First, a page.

At trial, the MRI entities offered damages testimony from two experts. The main expert was an accountant who had nearly four decades of experience and who had worked for Arthur Andersen and KPMG. He calculated lost profits from 2001 through 2010, assuming causation. The second expert used the first expert’s computations to project future lost profits to 2015.

‘Massive migration of referrals.’ The first expert determined the profit MRI Center lost by estimating the number of scans it lost to its competitor, IMI, during the period when the hospital was prohibited from competing with MRI Center. He identified all of the doctors who referred patients to MRI Center prior to IMI’s opening its facility and assumed the referrals would have kept up. He also identified the new physicians in the area whose sole affiliation was with the hospital and assumed they would refer patients to the facility on the hospital campus, i.e., MRI Center. Referrals from the two groups made up 42% of the MRI scans performed at IMI’s original facility, he concluded. His estimate of lost scans did not include scans ordered by physicians who could admit patients to the hospital and to another major hospital in the area. Moreover, he excluded scans that were referred to other facilities by physicians who previously had referred patients to MRI Center.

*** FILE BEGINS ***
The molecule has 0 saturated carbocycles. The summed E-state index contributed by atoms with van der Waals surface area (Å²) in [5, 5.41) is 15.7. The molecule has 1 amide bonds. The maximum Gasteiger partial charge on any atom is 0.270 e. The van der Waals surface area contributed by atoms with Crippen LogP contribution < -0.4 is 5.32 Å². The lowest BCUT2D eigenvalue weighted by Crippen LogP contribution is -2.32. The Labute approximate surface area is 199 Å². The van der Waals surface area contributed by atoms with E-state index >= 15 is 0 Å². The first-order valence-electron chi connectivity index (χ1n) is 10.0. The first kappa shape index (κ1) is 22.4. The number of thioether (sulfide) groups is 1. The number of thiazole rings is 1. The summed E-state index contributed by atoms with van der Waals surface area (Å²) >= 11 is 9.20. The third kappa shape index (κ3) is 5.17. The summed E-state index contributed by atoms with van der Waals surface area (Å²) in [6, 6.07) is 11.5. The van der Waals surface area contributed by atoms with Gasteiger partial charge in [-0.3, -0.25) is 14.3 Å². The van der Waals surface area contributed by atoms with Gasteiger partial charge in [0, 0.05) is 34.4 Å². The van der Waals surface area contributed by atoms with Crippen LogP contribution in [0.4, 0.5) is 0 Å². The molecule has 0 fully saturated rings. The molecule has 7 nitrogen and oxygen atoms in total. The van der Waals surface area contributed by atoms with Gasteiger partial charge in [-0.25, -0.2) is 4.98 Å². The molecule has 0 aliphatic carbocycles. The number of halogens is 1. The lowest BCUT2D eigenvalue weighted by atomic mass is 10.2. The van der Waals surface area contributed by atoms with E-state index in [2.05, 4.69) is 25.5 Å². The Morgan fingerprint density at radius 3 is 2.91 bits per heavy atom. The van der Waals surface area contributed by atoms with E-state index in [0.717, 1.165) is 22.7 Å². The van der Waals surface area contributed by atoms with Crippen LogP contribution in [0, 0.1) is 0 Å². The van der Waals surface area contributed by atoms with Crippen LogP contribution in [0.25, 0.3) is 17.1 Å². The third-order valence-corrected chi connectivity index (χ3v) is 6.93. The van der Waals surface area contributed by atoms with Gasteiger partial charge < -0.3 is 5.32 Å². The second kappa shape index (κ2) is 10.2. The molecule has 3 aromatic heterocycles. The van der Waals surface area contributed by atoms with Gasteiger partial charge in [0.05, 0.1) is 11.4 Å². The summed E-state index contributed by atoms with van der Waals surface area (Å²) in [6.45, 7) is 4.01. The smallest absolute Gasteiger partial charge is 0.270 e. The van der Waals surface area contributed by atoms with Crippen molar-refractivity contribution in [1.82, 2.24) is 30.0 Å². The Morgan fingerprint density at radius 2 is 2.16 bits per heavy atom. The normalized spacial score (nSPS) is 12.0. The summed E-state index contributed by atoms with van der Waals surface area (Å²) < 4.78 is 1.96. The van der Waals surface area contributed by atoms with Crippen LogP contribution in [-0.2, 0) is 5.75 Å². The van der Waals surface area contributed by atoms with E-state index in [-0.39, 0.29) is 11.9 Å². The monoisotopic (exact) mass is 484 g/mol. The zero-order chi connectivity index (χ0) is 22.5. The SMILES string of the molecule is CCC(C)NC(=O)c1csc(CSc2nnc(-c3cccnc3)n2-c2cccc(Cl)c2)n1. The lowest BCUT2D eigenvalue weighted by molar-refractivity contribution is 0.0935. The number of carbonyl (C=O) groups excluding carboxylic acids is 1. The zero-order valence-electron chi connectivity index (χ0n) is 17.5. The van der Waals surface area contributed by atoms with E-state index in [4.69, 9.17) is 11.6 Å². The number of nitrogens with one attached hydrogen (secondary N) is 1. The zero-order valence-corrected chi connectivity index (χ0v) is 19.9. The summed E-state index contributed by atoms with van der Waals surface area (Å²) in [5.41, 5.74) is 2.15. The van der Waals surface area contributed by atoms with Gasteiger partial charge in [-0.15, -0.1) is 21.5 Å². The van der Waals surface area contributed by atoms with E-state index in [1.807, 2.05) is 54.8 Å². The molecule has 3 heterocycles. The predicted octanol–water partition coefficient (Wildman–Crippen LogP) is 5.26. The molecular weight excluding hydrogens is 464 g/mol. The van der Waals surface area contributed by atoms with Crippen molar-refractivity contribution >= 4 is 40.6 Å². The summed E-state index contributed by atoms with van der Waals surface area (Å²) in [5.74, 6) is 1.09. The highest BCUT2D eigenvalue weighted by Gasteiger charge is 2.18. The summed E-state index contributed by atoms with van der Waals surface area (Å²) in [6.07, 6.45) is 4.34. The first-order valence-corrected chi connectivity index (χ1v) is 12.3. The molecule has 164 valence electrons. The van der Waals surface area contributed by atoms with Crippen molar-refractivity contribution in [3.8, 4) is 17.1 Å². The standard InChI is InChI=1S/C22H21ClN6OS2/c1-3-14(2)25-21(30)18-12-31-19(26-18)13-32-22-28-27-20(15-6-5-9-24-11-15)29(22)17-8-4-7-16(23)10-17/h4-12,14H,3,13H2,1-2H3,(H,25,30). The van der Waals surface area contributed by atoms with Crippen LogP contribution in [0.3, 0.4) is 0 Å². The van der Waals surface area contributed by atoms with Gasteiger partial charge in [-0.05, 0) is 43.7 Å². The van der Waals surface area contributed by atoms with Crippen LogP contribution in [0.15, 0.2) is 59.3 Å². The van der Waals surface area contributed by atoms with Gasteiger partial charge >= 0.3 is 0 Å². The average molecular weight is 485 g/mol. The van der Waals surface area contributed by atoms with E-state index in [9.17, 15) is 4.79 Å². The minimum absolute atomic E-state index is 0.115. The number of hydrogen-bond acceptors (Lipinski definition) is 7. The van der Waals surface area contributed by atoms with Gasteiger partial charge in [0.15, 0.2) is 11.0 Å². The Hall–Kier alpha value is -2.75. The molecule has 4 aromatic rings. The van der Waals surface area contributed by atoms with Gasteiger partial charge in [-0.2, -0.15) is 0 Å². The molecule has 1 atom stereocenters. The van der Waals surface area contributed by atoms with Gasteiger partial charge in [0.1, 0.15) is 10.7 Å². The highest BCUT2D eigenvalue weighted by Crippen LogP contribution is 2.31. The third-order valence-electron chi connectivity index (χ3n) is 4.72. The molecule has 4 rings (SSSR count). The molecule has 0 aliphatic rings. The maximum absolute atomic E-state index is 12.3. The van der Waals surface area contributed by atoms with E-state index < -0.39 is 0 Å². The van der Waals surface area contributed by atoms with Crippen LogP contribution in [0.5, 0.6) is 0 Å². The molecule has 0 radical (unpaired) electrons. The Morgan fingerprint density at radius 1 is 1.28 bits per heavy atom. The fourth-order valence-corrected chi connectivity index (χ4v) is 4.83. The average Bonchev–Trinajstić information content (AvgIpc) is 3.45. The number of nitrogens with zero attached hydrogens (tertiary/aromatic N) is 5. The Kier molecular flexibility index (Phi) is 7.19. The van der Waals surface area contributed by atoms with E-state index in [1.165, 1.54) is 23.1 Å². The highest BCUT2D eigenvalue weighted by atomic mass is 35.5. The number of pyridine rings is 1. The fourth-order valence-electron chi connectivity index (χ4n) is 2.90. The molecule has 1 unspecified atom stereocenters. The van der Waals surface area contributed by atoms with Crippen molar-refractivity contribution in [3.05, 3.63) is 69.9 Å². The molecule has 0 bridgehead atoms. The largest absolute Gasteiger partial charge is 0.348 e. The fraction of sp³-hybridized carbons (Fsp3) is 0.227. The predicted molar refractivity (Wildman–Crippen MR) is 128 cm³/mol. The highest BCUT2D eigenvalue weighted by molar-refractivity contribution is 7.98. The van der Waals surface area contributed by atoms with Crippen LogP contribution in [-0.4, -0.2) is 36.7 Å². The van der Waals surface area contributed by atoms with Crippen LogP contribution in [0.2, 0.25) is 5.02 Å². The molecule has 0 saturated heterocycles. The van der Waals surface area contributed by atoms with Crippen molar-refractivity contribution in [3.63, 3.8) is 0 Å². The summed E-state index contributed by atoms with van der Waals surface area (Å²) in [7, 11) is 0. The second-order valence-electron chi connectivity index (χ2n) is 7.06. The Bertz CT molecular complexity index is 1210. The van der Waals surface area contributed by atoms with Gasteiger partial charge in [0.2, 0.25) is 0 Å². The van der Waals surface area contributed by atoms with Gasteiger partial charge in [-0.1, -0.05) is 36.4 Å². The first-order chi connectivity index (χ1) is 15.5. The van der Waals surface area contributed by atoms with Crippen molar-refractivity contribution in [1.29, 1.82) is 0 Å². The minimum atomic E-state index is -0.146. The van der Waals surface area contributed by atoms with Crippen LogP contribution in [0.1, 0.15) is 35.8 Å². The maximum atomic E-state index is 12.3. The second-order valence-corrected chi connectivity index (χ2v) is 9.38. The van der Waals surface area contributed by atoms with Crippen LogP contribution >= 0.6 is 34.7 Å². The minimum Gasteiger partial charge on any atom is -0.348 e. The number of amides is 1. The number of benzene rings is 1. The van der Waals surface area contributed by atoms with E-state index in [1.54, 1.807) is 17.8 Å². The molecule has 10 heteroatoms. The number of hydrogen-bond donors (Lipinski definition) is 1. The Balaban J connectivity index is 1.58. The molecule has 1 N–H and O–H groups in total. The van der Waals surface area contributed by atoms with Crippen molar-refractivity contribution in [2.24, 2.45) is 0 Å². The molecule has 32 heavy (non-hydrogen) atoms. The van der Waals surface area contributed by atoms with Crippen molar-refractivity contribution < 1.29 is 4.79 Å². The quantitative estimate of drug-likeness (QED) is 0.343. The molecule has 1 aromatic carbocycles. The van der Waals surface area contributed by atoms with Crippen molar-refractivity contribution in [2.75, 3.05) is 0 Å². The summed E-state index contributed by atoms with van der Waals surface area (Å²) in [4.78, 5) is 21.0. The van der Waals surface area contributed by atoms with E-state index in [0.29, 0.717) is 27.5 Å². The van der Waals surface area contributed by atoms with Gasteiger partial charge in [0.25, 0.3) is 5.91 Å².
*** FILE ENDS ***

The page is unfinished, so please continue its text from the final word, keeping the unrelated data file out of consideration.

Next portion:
His lost profits calculation for MRI Mobile was based on the profits IMI’s second facility made. He approached this calculation as a business opportunity for MRI Associates that the hospital had usurped. Had the hospital supported MRI Associates when it expressed a desire to open a new facility, in 2000, the latter would have been in the same competitive market as IMI was when it opened its second facility. Further, he assumed that the costs for opening a second facility to MRI Associates were the same as the costs to IMI. He also calculated the annual profit margin for MRI Center and IMI’s second facility and found that the former had a higher profit margin than the latter. For the lost profits calculation, however, he relied on IMI’s financial information.